Suicide Prevention Training & Outreach
September is Suicide Awareness Month!
Stop by the front lawn of the University Health Center on
Thursday, September 6th between 10am and 4pm
for a free Lunch Tote (while supplies last!) and helpful information on suicide prevention and awareness.
For more information and Suicide Prevention Resources visit these websites:
The Suicide Awareness Health Education and Training (SAHET) program is designed to inform and educate students about depression and to prevent suicide. Its purpose is to help students understand how to help friends who may be suffering; what to say to a suicidal friend; how to recognize signs of suicidality; and identify resources.
More than 1 in 10 college students consider suicide within a school year, according to the 2000 National College Health Assessment. 61% of college students reported feeling hopeless at least once during the school year according to this survey. 44.4% of college students reported feeling so depressed that it was difficult to function. Depressive illnesses often interfere with normal functioning and cause students to perform poorly even if they have the capacity to do well. Depression can socially isolate a person so they feel lonely, hopeless and disconnected. Students suffering this kind of pain may consider suicide. Suicide is the second leading cause of death among college students. In 2000, suicide was the 3rd leading cause of death among 15-24 year olds.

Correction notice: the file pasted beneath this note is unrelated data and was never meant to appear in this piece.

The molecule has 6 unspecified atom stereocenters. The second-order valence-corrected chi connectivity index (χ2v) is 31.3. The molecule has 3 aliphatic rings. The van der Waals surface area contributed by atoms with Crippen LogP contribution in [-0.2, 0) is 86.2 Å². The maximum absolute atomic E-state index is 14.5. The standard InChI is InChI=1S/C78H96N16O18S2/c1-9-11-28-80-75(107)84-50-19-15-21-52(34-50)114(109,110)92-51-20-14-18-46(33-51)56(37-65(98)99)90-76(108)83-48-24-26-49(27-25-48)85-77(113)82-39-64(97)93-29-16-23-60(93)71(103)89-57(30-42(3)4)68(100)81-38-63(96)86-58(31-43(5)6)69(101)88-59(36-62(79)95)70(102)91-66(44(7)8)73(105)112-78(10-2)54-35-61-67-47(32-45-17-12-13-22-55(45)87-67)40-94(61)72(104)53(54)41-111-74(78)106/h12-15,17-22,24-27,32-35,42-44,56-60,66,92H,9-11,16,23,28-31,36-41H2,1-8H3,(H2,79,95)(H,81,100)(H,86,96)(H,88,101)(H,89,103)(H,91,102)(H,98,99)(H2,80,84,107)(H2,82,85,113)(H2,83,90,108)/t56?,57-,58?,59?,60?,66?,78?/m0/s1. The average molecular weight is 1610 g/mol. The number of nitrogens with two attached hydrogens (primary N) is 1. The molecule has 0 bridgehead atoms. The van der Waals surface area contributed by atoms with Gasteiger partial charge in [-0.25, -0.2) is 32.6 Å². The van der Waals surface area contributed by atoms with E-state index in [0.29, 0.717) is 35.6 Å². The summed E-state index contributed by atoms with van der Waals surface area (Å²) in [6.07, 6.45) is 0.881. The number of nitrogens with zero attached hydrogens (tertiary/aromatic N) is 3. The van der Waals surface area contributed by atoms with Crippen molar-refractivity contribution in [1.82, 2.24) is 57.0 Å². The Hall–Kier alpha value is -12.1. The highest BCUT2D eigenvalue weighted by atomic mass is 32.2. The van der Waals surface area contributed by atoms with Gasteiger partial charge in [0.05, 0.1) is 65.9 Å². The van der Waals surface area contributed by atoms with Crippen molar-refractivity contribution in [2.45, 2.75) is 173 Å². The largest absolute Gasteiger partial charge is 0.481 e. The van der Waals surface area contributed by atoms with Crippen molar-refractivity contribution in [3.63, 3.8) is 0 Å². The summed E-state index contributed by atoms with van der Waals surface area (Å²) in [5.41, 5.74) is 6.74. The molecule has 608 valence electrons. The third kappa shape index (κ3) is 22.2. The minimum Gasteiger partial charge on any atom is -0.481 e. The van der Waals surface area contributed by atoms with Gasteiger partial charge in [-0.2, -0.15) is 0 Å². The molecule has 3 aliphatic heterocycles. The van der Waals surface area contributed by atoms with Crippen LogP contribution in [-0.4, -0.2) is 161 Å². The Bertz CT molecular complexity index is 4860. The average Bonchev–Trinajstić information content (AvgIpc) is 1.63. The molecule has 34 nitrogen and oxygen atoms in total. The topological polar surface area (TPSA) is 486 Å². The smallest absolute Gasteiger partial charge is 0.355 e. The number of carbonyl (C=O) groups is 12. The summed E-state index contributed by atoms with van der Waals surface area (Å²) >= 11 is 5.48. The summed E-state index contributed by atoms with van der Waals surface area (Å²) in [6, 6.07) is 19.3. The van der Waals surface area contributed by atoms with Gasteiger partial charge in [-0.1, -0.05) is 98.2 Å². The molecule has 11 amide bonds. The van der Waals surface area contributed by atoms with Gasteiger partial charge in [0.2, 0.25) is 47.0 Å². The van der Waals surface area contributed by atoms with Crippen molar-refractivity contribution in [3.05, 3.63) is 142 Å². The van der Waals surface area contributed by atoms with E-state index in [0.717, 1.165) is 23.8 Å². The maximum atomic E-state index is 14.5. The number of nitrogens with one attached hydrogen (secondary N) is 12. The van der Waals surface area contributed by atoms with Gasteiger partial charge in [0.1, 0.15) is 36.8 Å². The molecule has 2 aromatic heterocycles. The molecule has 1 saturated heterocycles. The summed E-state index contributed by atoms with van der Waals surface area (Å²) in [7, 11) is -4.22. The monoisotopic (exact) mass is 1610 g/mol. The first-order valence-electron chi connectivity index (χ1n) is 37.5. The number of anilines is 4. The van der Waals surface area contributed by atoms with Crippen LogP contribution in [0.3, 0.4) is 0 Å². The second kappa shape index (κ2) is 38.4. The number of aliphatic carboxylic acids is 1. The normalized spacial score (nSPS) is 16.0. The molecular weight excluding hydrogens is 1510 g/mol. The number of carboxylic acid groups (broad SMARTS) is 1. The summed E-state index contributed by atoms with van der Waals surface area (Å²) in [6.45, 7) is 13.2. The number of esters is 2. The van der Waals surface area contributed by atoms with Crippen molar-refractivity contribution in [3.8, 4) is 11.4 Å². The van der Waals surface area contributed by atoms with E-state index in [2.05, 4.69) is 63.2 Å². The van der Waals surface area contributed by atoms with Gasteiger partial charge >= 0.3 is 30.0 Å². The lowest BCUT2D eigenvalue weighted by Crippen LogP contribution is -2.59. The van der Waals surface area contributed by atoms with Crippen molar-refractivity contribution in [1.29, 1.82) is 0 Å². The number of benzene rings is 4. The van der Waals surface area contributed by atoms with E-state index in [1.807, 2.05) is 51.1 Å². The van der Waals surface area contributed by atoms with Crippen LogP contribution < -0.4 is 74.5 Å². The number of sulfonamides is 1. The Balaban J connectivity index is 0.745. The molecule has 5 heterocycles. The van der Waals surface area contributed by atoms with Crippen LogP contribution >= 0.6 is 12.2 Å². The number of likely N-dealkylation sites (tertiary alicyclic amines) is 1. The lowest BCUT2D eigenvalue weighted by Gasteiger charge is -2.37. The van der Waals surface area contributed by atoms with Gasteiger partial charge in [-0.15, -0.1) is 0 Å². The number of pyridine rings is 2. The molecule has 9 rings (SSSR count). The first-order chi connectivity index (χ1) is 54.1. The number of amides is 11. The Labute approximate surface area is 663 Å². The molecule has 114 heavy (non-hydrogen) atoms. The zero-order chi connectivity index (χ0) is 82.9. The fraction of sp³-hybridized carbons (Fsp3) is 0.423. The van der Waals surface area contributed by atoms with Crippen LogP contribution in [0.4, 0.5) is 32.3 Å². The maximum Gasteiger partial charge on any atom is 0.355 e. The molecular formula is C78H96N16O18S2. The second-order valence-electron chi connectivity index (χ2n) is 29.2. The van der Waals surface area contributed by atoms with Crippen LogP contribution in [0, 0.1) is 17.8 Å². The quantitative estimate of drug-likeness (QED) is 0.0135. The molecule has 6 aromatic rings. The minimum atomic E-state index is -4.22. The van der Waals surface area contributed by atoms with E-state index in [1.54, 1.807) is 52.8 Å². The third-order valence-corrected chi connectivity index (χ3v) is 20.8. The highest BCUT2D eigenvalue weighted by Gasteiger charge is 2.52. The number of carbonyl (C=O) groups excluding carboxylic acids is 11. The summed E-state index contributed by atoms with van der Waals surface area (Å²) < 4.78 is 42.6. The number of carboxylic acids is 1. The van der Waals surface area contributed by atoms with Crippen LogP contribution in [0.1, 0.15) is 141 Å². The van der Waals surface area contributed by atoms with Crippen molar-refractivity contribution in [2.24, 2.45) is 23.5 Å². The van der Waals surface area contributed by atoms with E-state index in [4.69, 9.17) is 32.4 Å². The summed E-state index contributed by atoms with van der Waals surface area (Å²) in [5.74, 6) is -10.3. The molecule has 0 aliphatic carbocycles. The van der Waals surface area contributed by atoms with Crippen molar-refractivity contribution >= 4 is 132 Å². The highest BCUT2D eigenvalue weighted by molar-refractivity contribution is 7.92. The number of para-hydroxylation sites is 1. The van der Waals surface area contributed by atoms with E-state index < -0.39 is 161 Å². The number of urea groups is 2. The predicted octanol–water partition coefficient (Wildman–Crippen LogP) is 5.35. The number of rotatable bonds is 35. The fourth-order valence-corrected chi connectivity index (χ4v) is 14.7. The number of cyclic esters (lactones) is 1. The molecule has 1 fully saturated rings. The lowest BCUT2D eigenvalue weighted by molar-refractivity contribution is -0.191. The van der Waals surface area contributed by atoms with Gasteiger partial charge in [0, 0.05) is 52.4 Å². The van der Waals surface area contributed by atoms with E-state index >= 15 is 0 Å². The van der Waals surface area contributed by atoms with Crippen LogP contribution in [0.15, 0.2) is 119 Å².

A depressive illness is a whole-body illness. It affects the way you eat and sleep, the way you feel about yourself, and the way you think about things. A depressive illness is not a passing sad or irritable mood. It is not a symptom of personal weakness or of a character flaw. People with depressive illness cannot just suck it up or get over it or pull it together. Without treatment, symptoms can last for weeks, months or years. Appropriate treatment can help over 80 percent of those who suffer from depression.
Free 1-hour “Question, Persuade, and Refer” trainings will teach you
how to recognize warning signs and how to help a friend.
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